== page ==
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To be annoyed at being asked for dinner and then told to bring food and drinks?

(142 Posts)
Pininthedrawer Thu 19-Jan-17 13:31:27

Is this how it works these days??

Whenever I have people round for dinner I would never expect to bring anything but themselves. Usually people bring a bottle of wine which is very kindly received.

However the last few times I've been asked round for dinner (three different couples), I've been asked to bring:

Pudding (for eight!)
Cheese board (for six)
And the latest one is 'pudding and drinks'!

Is this what having someone round for dinner is all about now?


scaryteacher Thu 19-Jan-17 13:35:16

We've just been invited out to dinner by a colleague of dh's who I think is a single guy. I've offered to take pud as he works and I don't, and I enjoy cooking.

I did two puds for 8 the last time I went to dinner at a friends, but I offered as she was stressed enough with her dh dropping a dinner party on her at the last minute.

Roussette Thu 19-Jan-17 13:36:03

No, it's not, it's a blimin' cheek!

If I have friends round, I cater for them! My lovely friends bring bottles of wine and gifts but I'd never ask them to provide food!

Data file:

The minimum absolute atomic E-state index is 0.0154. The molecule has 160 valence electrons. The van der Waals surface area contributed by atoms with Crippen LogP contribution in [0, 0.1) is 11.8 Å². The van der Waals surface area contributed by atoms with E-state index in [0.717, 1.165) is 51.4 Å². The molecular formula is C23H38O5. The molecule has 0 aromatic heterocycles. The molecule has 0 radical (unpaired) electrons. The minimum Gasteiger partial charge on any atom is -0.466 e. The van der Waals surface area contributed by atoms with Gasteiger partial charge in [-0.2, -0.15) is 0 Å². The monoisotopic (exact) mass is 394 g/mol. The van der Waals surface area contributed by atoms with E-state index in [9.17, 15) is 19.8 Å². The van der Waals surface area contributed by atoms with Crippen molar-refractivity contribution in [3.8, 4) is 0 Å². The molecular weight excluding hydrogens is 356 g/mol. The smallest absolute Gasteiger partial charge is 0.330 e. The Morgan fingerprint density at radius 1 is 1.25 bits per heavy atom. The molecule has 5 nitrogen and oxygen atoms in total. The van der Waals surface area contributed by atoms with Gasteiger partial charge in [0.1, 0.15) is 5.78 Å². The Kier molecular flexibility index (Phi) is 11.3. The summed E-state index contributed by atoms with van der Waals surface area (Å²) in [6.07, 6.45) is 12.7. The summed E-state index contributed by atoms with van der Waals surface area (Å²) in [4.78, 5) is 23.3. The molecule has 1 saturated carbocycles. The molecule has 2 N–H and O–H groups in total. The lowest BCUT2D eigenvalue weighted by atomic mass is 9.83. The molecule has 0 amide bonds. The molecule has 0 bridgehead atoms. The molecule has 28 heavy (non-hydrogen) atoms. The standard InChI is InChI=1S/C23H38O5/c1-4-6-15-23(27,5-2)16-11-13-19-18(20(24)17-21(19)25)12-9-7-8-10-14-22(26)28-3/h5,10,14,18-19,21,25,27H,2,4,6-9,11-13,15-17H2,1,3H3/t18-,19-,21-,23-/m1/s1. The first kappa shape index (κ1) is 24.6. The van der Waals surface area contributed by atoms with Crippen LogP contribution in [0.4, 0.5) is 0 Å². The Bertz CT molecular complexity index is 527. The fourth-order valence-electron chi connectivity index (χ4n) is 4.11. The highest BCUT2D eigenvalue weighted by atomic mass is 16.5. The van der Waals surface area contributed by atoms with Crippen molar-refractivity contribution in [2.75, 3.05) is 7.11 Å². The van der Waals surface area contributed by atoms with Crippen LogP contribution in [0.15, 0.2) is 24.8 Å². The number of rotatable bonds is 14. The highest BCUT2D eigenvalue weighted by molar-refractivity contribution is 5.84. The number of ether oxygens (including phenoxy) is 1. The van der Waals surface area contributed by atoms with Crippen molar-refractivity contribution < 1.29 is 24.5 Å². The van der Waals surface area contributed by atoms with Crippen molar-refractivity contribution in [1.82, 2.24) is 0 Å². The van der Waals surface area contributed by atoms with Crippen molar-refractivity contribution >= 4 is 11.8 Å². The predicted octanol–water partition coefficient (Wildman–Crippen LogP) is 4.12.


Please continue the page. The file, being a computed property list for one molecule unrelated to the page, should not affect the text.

The only time I've done that is when a lot of us have got together and I've offered my house and we've done an american supper type thing, i.e. some bring puds or dishes for main... more of a buffet thing... and usually when it's 20 people

How many are going?

mouldycheesefan Thu 19-Jan-17 13:36:42

I offer to take something but I wouldn't ask people to bring stuff to a dinner for 6-8. Yanbu.

Roussette Thu 19-Jan-17 13:36:53

p.s. my friends only bring bottles of wine and gifts because they choose to, I don't ask them to!

Willow2016 Thu 19-Jan-17 13:40:34

If you have been invited for dinner it usually means you come we feed you!
Yes take a bottle or flowers or something, yes ask if they want you to bring anything like a pudding (not enough for everyone but if everyone brought something different for pud it would make it interesting) but to dictate that you provide a whole course...naaaa not on.
You're the host you provide the grub unless its a bring your own bbq or something.

Why ask so many people to come if you cant afford to feed them? Is she asking for another couple to bring the main, starter? If so is the hostess actually providing anything?

AmeliaJack Thu 19-Jan-17 13:41:11

I suppose it depends on what you think is the purpose of the meal.

Is it to eat someone else's food?

Is it to enjoy your friends' company?

If I invite friends to a dinner party I would always expect to provide everything but I have no objection to helping friends out by bringing a dessert etc. As long as they reciprocate when you are hosting it's not a problem surely?

Pininthedrawer Thu 19-Jan-17 13:41:17

It seems dinner parties are now becoming pot luck parties!

drivinmecrazy Thu 19-Jan-17 13:46:41

Now you've really panicked me!
I've just asked a new friend and her kids over for dinner this weekend. She asked if she could bring anything and I suggested she bring dessert because we don't really have them. Also to bring a bottle of prosecco.